meillo@8 416 a mechanism to combine parts to larger parts, and an easy way to automate tasks,
meillo@8 417 this will inevitably produce software leverage.
meillo@8 418 Getting multiple times the benefit of an investment is a great offer.
meillo@5 419
meillo@5 420
meillo@0 421
meillo@4 422
meillo@0 423
meillo@0 424 .NH 2
meillo@0 425 Results
meillo@0 426 .LP
meillo@0 427 The unix phil is an answer to the sw design question
meillo@0 428 .LP
meillo@0 429 tool chains empower the uses of sw
meillo@0 430
meillo@8 431
meillo@8 432
meillo@0 433 .NH 1
meillo@0 434 Case study: nmh
meillo@0 435
meillo@0 436 .NH 2
meillo@0 437 History
meillo@0 438 .LP
meillo@0 439 MH, nmh.
meillo@0 440 They are old.
meillo@0 441
meillo@0 442 .NH 2
meillo@0 443 Contrasts to similar sw
meillo@0 444 .LP
meillo@0 445 vs. Thunderbird, mutt, mailx, pine
meillo@0 446 .LP
meillo@0 447 flexibility, no redundancy, use the shell
meillo@0 448
meillo@0 449 .NH 2
meillo@0 450 Gains of the design
meillo@0 451 .LP
meillo@0 452
meillo@0 453 .NH 2
meillo@0 454 Problems
meillo@0 455 .LP
meillo@0 456
meillo@8 457
meillo@8 458
meillo@0 459 .NH 1
meillo@0 460 Case study: uzbl
meillo@0 461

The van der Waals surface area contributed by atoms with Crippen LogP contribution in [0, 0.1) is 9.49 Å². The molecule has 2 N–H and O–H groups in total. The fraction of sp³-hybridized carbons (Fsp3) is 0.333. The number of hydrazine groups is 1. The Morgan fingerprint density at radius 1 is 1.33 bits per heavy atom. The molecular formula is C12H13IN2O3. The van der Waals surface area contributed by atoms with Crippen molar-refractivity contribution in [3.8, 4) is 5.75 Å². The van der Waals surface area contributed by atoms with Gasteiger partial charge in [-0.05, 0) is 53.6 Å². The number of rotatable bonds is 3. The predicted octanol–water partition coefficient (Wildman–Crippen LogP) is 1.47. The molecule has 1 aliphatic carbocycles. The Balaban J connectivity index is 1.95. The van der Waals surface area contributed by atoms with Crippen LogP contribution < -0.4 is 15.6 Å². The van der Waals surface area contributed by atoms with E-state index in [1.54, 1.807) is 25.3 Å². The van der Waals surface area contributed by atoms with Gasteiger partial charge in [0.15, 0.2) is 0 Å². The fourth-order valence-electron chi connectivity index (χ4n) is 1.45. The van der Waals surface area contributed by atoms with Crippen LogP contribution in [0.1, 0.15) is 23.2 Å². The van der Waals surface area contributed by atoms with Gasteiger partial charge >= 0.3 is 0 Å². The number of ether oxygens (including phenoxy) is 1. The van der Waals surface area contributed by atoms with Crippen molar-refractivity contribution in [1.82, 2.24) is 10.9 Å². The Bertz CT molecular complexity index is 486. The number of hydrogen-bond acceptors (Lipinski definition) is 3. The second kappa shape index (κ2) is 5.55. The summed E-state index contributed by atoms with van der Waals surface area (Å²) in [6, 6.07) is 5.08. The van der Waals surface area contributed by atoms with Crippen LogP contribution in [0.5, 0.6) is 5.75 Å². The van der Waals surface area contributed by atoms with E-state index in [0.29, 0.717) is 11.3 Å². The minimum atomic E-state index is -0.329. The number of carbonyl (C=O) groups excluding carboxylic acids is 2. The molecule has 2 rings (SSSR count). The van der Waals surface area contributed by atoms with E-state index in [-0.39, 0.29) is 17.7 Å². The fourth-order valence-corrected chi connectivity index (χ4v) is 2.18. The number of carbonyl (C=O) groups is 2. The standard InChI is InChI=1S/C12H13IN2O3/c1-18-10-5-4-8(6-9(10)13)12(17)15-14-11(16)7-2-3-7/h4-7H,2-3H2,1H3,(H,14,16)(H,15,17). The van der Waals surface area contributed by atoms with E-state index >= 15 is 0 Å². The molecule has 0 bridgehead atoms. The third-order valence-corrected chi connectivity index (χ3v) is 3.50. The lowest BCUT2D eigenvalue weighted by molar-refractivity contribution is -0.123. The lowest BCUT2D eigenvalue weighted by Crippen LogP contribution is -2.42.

meillo@0 462 .NH 2
meillo@0 463 History
meillo@0 464 .LP
meillo@0 465 uzbl is young
meillo@0 466
meillo@0 467 .NH 2
meillo@0 468 Contrasts to similar sw
meillo@0 469 .LP
meillo@0 470 like with nmh
meillo@0 471 .LP
meillo@0 472 addons, plugins, modules
meillo@0 473
meillo@0 474 .NH 2
meillo@0 475 Gains of the design
meillo@0 476 .LP
meillo@0 477
meillo@0 478 .NH 2
meillo@0 479 Problems
meillo@0 480 .LP
meillo@0 481 broken web
meillo@0 482
meillo@8 483
meillo@8 484
meillo@0 485 .NH 1
meillo@0 486 Final thoughts
meillo@0 487
meillo@0 488 .NH 2
meillo@0 489 Quick summary
meillo@0 490 .LP
meillo@0 491 good design
meillo@0 492 .LP
meillo@0 493 unix phil
meillo@0 494 .LP
meillo@0 495 case studies
meillo@0 496
meillo@0 497 .NH 2
meillo@0 498 Why people should choose
meillo@0 499 .LP
meillo@0 500 Make the right choice!
meillo@0 501
meillo@0 502 .nr PI .5i
meillo@0 503 .rm ]<
meillo@0 504 .de ]<
meillo@0 505 .LP
meillo@0 506 .de FP
meillo@0 507 .IP \\\\$1.
meillo@0 508 \\..
meillo@0 509 .rm FS FE
meillo@0 510 ..
meillo@0 511 .SH
meillo@0 512 References
meillo@0 513 .[
meillo@0 514 $LIST$
meillo@0 515 .]
meillo@0 516 .wh -1p